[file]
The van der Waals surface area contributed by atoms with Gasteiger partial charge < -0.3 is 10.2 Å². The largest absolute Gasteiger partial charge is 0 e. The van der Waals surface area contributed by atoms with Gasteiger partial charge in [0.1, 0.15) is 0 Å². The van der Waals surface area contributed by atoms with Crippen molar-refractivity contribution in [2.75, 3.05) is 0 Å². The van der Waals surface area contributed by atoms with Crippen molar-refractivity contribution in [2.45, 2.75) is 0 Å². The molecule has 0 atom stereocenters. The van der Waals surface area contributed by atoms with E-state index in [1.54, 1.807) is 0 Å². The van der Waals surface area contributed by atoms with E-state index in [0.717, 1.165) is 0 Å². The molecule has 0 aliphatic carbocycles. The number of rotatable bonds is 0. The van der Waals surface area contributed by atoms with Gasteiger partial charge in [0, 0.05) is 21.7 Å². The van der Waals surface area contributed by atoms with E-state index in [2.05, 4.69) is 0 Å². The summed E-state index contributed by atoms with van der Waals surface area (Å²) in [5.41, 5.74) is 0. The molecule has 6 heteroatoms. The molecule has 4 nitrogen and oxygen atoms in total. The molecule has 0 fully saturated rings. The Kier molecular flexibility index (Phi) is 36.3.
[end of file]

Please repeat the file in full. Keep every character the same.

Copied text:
The van der Waals surface area contributed by atoms with Gasteiger partial charge < -0.3 is 10.2 Å². The largest absolute Gasteiger partial charge is 0 e. The van der Waals surface area contributed by atoms with Gasteiger partial charge in [0.1, 0.15) is 0 Å². The van der Waals surface area contributed by atoms with Crippen molar-refractivity contribution in [2.75, 3.05) is 0 Å². The van der Waals surface area contributed by atoms with Crippen molar-refractivity contribution in [2.45, 2.75) is 0 Å². The molecule has 0 atom stereocenters. The van der Waals surface area contributed by atoms with E-state index in [1.54, 1.807) is 0 Å². The van der Waals surface area contributed by atoms with E-state index in [0.717, 1.165) is 0 Å². The molecule has 0 aliphatic carbocycles. The number of rotatable bonds is 0. The van der Waals surface area contributed by atoms with Gasteiger partial charge in [0, 0.05) is 21.7 Å². The van der Waals surface area contributed by atoms with E-state index in [2.05, 4.69) is 0 Å². The summed E-state index contributed by atoms with van der Waals surface area (Å²) in [5.41, 5.74) is 0. The molecule has 6 heteroatoms. The molecule has 4 nitrogen and oxygen atoms in total. The molecule has 0 fully saturated rings. The Kier molecular flexibility index (Phi) is 36.3.